This fall term, students at NuVu are participating in a two-week studio at the Beth Israel Surgical Simulation Lab (SIM Lab) with alumnus, Beaver parent, and hospitalist physician Dr. Henry Feldman ’85. Feldman was inspired to collaborate with NuVu after seeing students and coaches present at the Boston Mini Maker Faire.
For this studio, students were tasked with addressing challenges at the high-tech SIM lab. After participating in a mock surgery and viewing the technologies used to train surgeons, they are now working on several projects to improve the lab – such as cheaper medical simulations; more realistic simulation organs; tools to help keep surgeons’ hands steady; and a tool holder that keeps track of past actions.
Senior Sara Lewis talks about her project below:
I decided to work on the cheaper medical simulations project because I like the idea of making expensive simulators more accessible to hospitals with less money. During the brainstorming process, my group went through many ideas, but ended up landing on a cesarian section. We decided to simulate a C-section procedure because – though it’s fairly easy – there are many complications that could arise and many different situations under which a patient would need the procedure.
After consulting with Dr. Feldman, my group decided to focus on where the placenta implants in the abdomen and how this can affect the surgery. We decided to focus on this for now because, though there are many problems that arise, this is the simplest to simulate in the two weeks we have to work on the project while still working on building all the parts we need.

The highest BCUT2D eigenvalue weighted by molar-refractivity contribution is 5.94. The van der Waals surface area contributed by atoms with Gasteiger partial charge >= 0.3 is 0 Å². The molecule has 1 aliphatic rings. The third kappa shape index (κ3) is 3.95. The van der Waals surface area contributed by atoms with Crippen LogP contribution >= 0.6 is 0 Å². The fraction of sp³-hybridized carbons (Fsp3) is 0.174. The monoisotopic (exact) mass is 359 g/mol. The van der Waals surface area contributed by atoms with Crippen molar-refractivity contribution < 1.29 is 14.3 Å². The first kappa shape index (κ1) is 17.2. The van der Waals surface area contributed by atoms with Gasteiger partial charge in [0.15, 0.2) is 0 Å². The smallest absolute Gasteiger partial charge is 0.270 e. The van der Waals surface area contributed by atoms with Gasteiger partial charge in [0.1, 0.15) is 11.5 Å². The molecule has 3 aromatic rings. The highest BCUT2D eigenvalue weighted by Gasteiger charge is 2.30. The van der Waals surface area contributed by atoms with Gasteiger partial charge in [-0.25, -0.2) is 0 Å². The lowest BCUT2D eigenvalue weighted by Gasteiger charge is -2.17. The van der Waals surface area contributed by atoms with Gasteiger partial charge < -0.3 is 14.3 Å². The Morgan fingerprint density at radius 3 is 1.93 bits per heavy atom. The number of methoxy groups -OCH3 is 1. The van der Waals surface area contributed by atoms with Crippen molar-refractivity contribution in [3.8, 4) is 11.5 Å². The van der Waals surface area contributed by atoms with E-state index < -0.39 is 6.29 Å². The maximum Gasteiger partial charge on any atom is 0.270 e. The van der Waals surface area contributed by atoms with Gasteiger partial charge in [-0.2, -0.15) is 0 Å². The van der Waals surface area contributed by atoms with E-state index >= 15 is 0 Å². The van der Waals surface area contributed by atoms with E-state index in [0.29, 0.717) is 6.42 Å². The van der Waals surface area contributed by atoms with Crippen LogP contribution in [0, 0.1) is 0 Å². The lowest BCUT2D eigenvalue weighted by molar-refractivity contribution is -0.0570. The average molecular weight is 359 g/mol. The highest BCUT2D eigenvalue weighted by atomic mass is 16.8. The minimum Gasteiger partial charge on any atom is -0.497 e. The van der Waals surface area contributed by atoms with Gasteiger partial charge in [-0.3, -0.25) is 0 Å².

To build the abdomen and uterus, we ended up using the CNC machine (computer numerical control machine) to mill pieces that we 3D modeled and then brought the pieces to Beaver to use on the school’s vacuum former. The CNC machine takes a computer design file (CAD) and turns it into numbers the machine can follow. We decided to use this machine on our project to fabricate the 3D pieces we designed in Rhino out of foam so we could then vacuum form them. These two pieces are the outer shell of the uterus and abdomen, but since we want to actually simulate the procedure, we need to create parts of the skin and uterus that can be cut through. To do this, we modeled molds for pieces that attach to the outer shell of the uterus/abdomen. These molds could be filled with whatever material we decide works best to mimic the consistency of skin.
The biggest challenge in the project so far has been creating all the pieces with anatomy in mind. Since we’re not doctors, we needed to do a ton of research on what an abdomen looks like right before childbirth and how the uterus is shaped. Even after all our research before designing the pieces, we still ran into issues with scaling the uterus and abdomen relative to each other. Though we received lots of feedback from the NuVu coaches and Dr. Feldman, it’s still been difficult designing our project around real human anatomy.
My biggest take-away so far is it’s very difficult to recreate human biology with technology. I’ve never experienced a project based on the human body before and was surprised by the amount of research necessary before even beginning to try to solve the problem with technology. It’s been a learning experience trying to understand the biology of pregnancy and the C-section procedure, but it feels great to work on a project that could actually have some real-world impact.
See photos from their visit to the Beth Israel Surgical Simulation Lab.